The directive from the Ghana Police Service urging churches to be measured in the communication of prophecies that could spark panic and controversy has been met with mixed reactions by some religious leaders.
As some leaders are in support of the advice others argue that it is a move to gag prophets in the country.
Most Rev. Dr. Kwabena Boafo, Presiding Bishop, Methodist Church of Ghana told Citi News that “the ethics of the profession must be allowed to be at play here. Like a doctor, you can’t just come out announcing that a patient is going to die. This will stir up unnecessary fear and panic. There should be a more tactful way of going about it.”
“If they think that going ahead to announce it is the way to go, then they should be ready to prove it. And if they are unable to prove it, it’ll make the issue quite dicey and I agree with the posture the police has taken,” he added.
“Oh yes, I side with the Police. Of course they are not barring prophecies. They are only advising or cautioning these religious leaders to prepare to face the consequences of prophecies they may give that can cause fear and panic. Even the Bible charges us to conduct ourselves in a manner worthy of the gospel,” Dr. Steven Yenusom Wengam, Lead Pastor of Cedar Mountain Chapel International said.
The General Overseer of the Anointed Palace Chapel, Rev. Obofuor also commended the Ghana Police Service for the caution saying it is “good that they issued such a message”.
But others disagreed with the warning.
Prophet Nigel Gaisie, founder and leader of the Prophetic Hill Chapel somewhat disagreed with the directive but said they will abide by it.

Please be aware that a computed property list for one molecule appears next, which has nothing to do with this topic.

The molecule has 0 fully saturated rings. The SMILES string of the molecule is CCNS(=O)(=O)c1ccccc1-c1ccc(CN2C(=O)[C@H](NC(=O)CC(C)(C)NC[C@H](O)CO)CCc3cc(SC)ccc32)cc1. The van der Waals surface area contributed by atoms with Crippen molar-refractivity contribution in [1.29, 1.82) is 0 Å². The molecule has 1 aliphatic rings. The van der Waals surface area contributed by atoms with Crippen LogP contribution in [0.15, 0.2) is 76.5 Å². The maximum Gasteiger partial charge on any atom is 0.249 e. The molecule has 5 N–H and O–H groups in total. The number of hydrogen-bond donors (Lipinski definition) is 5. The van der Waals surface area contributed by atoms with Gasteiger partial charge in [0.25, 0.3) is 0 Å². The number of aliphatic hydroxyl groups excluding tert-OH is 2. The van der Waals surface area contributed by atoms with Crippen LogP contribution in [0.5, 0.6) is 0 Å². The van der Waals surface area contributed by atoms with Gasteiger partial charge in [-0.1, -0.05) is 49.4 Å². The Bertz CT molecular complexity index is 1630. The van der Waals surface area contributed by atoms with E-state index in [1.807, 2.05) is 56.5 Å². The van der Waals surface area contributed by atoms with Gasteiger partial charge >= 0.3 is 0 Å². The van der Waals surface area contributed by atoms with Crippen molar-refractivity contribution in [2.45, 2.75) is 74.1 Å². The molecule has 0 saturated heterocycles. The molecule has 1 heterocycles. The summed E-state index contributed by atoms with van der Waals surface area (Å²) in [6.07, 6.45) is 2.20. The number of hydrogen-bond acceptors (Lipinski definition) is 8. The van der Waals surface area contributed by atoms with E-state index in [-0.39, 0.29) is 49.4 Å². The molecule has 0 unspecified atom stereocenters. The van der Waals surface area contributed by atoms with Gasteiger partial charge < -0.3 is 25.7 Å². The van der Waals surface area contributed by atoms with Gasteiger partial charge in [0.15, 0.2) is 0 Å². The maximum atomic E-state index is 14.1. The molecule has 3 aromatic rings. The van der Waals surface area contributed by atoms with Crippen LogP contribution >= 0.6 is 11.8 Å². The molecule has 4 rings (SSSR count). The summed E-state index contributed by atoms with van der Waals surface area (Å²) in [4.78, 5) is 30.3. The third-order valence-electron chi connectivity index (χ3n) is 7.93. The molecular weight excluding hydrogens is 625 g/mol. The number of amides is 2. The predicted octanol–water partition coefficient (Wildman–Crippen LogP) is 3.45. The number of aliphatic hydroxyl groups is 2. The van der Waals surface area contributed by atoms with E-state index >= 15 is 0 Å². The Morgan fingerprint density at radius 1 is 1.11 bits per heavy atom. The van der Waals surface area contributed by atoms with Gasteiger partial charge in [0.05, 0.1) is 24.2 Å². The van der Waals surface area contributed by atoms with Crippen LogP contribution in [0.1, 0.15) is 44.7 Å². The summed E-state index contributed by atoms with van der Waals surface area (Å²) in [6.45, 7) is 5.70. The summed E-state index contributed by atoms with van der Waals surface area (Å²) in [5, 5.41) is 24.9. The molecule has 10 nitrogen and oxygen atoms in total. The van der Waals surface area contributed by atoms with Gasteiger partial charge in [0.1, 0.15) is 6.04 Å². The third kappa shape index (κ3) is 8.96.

He said he already has 42 prophecies for the country which he would release during the watch night service.
“Prophecy was and is and will forever be. Personally, I think modern day prophets are law abiding so we will go by what they (police) are suggesting,” he said.
The police have urged religious groups and leaders to be measured in the communication of prophecies ahead of the 31st December watch night services.
With the public interest in mind, the police stated that religious freedom is still subject to Ghana’s laws ahead of the watch night services, which are known for delivering prophecies by men of God.
The Odorkor branch of the Glorious Word and Power Ministry, church was vandalised after the head pastor of the church, Rev. Isaac Owusu Bempah incurred the wrath of some Muslims after a prophecy that the Chief Imam could die in 2019.
A person found guilty under these laws could be liable to a term of imprisonment of up to five years.